Top Pick Of The Week

August 29, 2006
Updated November 2008

. .
Challah and honey
Time to give up the sticky generics and go for the greats: raw, varietal honeys (a.k.a. gourmet honey) from the internationally renowned beekeepers of Savannah Bee Company. Even this piece of challah knows it is more glorious with “the real deal.”
WHAT IT IS: Rare, raw honey from Georgia and other Southeastern states.
WHY IT’S DIFFERENT: These are varietal honeys that are difficult or impossible to find elsewhere, produced by dedicated beekeepers who move their hives to the most remote areas to follow the nectar.
WHY WE LOVE IT: Purity of honey flavor, and the pronouncement of varietal flavor in each particular honey. If you eat honey regularly, these honeys will make you pause. They’re like discovering new favorite wines: even if you like what you were currently drinking, you know you have found something better.

Savannah Bee Company Honeys: Queen Bee

Page 5: Storing Honey


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Honey Storage

Honey is amazingly durable: because of the high sugar and low moisture contents, it doesn’t spoil. Edible honey has been found in the tombs of the Pharaohs! But that doesn’t mean you should treat your fine honey cavalierly.

  • Keep jars capped tightly when not in use. Cute honey pot jars with open necks for dippers are not for the storage of rare honeys.
  • Store honey in a cool, dry place, preferably out of the light.
  • Don’t refrigerate honey, it will crystallize (except for the high-fructose varieties that don’t crystallize, like tupelo and black sage). Even at room temperature, most honeys will crystallize over time. To restore honey to liquid form, microwave it for 30 seconds, or put the jar in a pan of hot water for 10 to 15 minutes.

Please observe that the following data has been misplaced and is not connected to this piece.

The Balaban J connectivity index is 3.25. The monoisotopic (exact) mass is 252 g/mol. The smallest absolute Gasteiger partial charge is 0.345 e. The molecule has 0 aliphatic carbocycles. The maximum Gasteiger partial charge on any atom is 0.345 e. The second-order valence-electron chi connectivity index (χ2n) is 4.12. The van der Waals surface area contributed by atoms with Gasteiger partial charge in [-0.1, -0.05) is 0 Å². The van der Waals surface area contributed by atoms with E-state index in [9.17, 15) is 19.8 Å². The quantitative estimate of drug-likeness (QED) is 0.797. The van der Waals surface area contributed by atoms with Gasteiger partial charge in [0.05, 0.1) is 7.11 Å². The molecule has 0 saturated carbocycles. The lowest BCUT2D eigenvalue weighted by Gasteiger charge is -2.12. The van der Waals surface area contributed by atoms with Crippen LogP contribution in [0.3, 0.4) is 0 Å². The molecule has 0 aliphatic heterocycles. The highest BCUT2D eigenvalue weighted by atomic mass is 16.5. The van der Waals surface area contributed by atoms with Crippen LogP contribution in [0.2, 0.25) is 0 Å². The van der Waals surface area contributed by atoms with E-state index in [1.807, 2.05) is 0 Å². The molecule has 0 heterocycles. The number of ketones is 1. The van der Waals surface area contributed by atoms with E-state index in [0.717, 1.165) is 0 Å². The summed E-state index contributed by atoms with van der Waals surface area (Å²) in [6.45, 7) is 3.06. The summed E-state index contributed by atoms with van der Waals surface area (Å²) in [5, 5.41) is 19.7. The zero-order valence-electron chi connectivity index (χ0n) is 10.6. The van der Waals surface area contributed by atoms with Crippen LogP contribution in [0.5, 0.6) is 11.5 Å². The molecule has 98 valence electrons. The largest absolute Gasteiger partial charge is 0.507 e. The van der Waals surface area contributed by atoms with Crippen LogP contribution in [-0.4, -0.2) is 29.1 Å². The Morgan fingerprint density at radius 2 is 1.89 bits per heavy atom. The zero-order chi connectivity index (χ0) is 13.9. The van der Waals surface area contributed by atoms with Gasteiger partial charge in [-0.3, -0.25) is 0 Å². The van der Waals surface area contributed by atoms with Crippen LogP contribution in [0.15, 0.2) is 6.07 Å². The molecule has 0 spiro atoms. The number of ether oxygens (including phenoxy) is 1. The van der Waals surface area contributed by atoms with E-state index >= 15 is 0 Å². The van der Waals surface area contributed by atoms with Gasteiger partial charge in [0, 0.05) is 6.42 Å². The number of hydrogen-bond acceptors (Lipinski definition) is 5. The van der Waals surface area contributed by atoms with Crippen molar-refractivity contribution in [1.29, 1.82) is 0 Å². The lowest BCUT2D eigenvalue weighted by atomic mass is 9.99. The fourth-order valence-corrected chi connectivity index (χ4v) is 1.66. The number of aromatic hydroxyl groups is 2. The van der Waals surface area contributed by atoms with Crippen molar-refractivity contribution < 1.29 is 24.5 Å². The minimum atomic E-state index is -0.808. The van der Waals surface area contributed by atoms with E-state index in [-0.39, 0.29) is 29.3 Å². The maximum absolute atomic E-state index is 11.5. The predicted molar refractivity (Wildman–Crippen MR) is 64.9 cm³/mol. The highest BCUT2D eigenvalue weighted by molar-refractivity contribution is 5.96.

The Final Buzz On Honey

There’s a lot of honey out there. If you use supermarket honey, it’s tantamount to using supermarket tea bags, a generic product without nuance or character. Even in specialty stores, when faced with a large number of choices, choosing honey is like choosing any other specialty food: you’ve got to know the brand you’re reaching for.

As we hope we’ve shown, the best honey comes from the best blossoms, which are a challenge to find; and then have to be handled by dedicated artisans who know how to extract it gently from the comb. The honeys of Savannah Bee Company have won the loyalty of honey-lovers across the U.S., as well as customers in Europe and Asia. Will you be next?

—Karen Hochman

FORWARD THIS NIBBLE to anyone who loves honey, or has never liked it and needs an eye-opening experience as to what great honey tastes like.


Rare Raw Honeys: Black Sage, Orange Blossom, Raspberry, Sourwood, Tupelo

Certified Kosher by KSA

  • 20-Ounce Flutes
    $20.00 To $23.00
  • 12.-Ounce Jar
    $14.00 To $15.00
  • Gift Sampler Sets
    $23.00 TO $25.00
  • Different sizes available based
    on variety of honey. See website.

Purchase online* at


Go To The Article Index Above

Honey Sampler
Sampler Pack, above, gives a taste of the top honeys.

Savannah Bee Honey

*Prices and product availability are verified at publication but are subject to change. Shipping is additional. These items are offered by a third party and THE NIBBLE has no relationship with them. Purchase information is provided as a reader convenience.

Read about some of our other
favorite sweet treats in these
sections of THE NIBBLE online
magazine, and check out these
articles about honey:



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ABOUT THE NIBBLE. THE NIBBLE, Great Finds For Foodies™, is an online magazine about specialty foods and the gourmet life. It is the only consumer publication and website that focuses on reviewing the best specialty foods and beverages, in every category. The magazine also covers tabletop items, gourmet housewares, and other areas of interest to people who love fine food.

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